7. Thanks for that, at last a bit of positivity :-) Could you recommend to me any agencies and agents in particular who could help me please? My current plan is to take a TEFL course and try to get an English teaching job for when I arrive. I'm told that it's hard to get one without a degree, but I know for a fact that there are many English teachers out there without even the TEFL. Maybe it's just got harder in the past few years. Well, without a degree you may find it difficult to come by quality I.T. work. Not impossible to find something I suppose. The company I work for almost never hires anyone (Thai or expat) without a degree. Technically it is not a requirement for a work permit, so if you can convince an outfit to hire you it should be OK. I don't know anything about agencies. You could try developing contacts on LinkedIn maybe. I get hit up on there by one company or another from time to time.
  8. I have also been in IT in Thailand for the last 20 years. I have never had trouble getting work. But you need to network and develop contacts with people in the industry. If you don't need to land a job as soon as you arrive, then you can take the time to meet people in IT here and put the word out that you are available. Obviously, the more people you know, the better chance you will find something up your street that pays a decent wage. If you really have good project management skills, I would shop those around first. There is plenty of work here. As anywhere else these days, universities are simply not producing enough qualified IT and computer science people to satisfy demand. It certainly isn't super easy breaking into the industry here, but it can be done. A solid skill set in project management or a current, in-demand technology is what will get you in. Good luck!
  9. I saw a few at Baan and Beyond a while back.
  10. Hi, Does anyone know of a lawyer in Chiang Mai who has experience with Thai immigration law? Specifically assisting with getting all necessary i's dotted and t's crossed for a Thai citizenship application. I have been eligible to apply for quite some time, but haven't got around to it as the application procedure seems rather daunting. Now I am in my early 50's and figure I shouldn't wait any longer as age can start to become a negative factor. Thanks!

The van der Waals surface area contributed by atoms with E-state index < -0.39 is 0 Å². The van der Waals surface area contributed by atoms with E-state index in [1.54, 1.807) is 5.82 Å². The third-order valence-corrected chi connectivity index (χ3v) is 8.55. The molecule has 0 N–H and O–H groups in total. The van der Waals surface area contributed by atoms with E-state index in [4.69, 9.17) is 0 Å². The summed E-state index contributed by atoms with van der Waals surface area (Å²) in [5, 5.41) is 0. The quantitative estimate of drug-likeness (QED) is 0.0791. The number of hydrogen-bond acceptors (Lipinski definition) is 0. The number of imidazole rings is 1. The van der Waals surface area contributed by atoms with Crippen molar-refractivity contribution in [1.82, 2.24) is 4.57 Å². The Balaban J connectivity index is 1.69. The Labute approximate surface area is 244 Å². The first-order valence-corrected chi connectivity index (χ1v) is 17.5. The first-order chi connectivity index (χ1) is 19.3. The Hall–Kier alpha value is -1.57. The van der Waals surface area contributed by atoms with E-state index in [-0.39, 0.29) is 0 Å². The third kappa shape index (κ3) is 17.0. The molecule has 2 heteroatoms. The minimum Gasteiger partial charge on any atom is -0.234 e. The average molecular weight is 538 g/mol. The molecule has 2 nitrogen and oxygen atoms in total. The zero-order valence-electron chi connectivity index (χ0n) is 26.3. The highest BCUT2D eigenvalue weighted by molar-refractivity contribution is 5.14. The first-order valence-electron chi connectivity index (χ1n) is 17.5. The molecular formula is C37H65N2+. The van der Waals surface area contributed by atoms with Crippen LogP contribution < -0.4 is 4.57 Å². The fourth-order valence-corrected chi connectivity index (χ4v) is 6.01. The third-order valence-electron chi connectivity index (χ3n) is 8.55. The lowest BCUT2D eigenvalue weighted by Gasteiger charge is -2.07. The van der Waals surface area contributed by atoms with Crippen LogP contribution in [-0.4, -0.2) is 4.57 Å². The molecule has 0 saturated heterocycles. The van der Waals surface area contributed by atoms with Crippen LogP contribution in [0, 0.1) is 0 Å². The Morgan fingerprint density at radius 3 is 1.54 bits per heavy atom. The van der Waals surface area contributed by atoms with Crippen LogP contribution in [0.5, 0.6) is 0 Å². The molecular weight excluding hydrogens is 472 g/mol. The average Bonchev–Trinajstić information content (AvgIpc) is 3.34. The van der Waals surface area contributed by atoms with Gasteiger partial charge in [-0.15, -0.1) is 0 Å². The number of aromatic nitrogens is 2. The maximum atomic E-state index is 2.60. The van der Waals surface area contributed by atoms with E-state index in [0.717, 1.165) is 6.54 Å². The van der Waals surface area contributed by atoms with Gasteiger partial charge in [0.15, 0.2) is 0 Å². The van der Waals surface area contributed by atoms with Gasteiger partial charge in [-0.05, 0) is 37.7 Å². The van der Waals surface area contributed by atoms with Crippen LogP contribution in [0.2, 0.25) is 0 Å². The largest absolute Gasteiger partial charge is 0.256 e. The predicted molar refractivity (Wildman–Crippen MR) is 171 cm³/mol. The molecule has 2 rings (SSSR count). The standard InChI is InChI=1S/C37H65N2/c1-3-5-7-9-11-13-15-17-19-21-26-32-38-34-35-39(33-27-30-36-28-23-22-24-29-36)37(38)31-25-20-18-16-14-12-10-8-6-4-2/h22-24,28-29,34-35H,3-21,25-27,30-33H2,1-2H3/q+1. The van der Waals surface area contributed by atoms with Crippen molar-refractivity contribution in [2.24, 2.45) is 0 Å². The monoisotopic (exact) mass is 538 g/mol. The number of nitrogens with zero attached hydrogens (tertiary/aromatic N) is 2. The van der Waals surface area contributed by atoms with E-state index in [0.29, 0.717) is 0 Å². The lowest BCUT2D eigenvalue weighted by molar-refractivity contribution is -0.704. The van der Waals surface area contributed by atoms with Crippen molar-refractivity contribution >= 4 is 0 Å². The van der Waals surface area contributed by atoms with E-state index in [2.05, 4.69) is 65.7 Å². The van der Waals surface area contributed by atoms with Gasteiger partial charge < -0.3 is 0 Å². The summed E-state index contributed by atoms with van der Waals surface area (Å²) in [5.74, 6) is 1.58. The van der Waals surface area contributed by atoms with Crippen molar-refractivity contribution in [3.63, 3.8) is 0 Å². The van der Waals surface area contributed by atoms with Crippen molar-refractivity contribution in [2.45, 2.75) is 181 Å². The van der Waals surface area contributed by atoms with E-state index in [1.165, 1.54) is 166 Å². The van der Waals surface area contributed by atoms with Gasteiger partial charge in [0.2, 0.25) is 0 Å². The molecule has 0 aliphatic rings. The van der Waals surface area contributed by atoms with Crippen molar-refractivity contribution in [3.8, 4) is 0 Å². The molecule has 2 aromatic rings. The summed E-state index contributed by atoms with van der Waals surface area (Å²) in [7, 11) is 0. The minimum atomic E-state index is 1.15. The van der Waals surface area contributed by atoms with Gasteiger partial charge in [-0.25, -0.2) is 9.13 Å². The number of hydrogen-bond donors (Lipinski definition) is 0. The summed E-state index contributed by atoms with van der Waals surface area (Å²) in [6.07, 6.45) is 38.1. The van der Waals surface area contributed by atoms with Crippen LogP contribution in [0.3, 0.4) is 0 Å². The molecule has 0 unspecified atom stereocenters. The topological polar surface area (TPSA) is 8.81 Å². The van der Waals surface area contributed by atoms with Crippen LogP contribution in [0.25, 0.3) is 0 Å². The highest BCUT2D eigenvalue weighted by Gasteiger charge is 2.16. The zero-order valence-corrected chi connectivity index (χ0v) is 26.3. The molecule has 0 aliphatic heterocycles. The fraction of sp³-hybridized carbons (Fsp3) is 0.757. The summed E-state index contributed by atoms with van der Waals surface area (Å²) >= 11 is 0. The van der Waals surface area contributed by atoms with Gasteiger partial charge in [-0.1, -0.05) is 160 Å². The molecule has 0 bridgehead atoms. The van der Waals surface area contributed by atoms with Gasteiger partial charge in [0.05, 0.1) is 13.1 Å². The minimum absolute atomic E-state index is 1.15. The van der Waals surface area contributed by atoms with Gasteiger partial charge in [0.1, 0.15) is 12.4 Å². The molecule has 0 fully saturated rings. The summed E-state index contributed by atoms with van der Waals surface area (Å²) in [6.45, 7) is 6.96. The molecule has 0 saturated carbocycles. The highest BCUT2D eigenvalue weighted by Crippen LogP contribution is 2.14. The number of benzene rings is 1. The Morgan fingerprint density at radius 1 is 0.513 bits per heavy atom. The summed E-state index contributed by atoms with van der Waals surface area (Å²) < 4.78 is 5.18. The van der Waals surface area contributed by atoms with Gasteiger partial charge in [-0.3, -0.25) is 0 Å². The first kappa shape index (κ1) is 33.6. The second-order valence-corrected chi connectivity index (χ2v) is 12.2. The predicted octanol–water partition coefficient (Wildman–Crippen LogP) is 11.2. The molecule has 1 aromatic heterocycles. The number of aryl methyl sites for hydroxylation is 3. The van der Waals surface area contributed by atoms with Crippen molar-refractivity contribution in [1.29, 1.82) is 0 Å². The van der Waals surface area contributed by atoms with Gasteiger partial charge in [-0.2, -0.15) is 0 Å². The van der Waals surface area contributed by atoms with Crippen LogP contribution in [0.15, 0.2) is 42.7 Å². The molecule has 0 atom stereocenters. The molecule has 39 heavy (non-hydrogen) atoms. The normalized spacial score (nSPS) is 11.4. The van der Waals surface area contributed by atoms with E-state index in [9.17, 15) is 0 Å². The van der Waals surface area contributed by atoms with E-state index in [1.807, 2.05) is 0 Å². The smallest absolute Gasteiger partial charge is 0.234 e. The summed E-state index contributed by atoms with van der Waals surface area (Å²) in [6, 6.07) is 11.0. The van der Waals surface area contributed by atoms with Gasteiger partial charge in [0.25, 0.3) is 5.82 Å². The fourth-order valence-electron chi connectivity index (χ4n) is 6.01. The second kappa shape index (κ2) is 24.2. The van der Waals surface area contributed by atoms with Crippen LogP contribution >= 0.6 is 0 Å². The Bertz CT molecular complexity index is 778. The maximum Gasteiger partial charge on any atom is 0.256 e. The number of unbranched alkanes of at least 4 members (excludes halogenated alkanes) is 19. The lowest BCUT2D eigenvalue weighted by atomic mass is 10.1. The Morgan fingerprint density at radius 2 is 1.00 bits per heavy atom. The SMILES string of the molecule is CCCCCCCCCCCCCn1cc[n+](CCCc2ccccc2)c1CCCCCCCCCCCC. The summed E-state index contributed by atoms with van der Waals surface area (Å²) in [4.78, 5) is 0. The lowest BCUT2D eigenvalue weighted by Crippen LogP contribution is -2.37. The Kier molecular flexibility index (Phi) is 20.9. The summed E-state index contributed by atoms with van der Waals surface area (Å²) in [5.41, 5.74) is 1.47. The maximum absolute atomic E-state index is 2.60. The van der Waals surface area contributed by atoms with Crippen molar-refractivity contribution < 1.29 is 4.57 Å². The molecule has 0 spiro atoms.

11. Thanks for the info everyone. I got in touch with Khun Kan and sent him the drawing, bill of quantities and some pics. He is working up a quotation. Cheers!
  12. Hi, Does anyone know of a good carpenter? Our house has a lot of doors and windows framed in wood, but they have no screens on them. Kind of a major design flaw on my part, but there ya go. We have four sliding glass doors, and a bunch of windows. I want the screens to be framed in wood so that they match with the design of our house. It is a pretty big job as the sliding doors will have to be re-hung so space can be made for screens, and all windows are non-standard sizes. We went to Thaweephan and had them give us a quote. They are really, really expensive. In the end I will pay their price if I have to, but I would like to first see if there is an alternative. I have all the engineering drawings Thaweephan made. They look quite reasonable, so anyone taking the job could just execute the designs as they have been drawn up. Keep in mind I am looking for someone capable of doing fine work. Thanks! EDIT: Guess I should say that we are in Doi Saket, Chiang Mai
  13. Jesus, did you even read what I wrote? I would not put much stock in what any "associate professor" or "medical lecturer" from Thailand says. Oh boy...There is so much wrong with this statistically and methodologically that it's not even worth considering. Oh boy...there's so much wrong with your denial that it's not even worth considering. Why not point out what is wrong with his "denial" in a reasoned fashion? Supplying counter arguments, references and examples goes a lot farther than assuming the rest of us will automatically subscribe to your point of view.
  14. This would be the supposed 4th ring road. I have a map of the proposed route showing it going from somewhere near Hang Dong, going around to near Bor Sang and cutting north, crossing the Chiang Rai road (118) a few kilometers west of Doi Saket. From there it continues northish crossing the 1001 at Ban Nong Harn (about 6 kilometers north of Mae Jo) and keeps going crossing the Mae Rim road and looks like it ends in Mae Sa. I got this map about two years ago from a guy who had photocopies and highways dept. map. Resolution is not good so it's hard to say exactly where near Doi Saket it will pass. But if the road will actually be built, and if the proposed route is still the same, it will cross the 118 about three or four kilometers away from Doi Saket town on the Chiang Mai side. I really hope it gets built as it will shave 30 minutes off my commute to work. Nobody in my area, Pa Sak Noi, knows if/when it will be built, exactly where it will go through or how big it might be. If anyone gets updated info, please do post it on TV. Cheers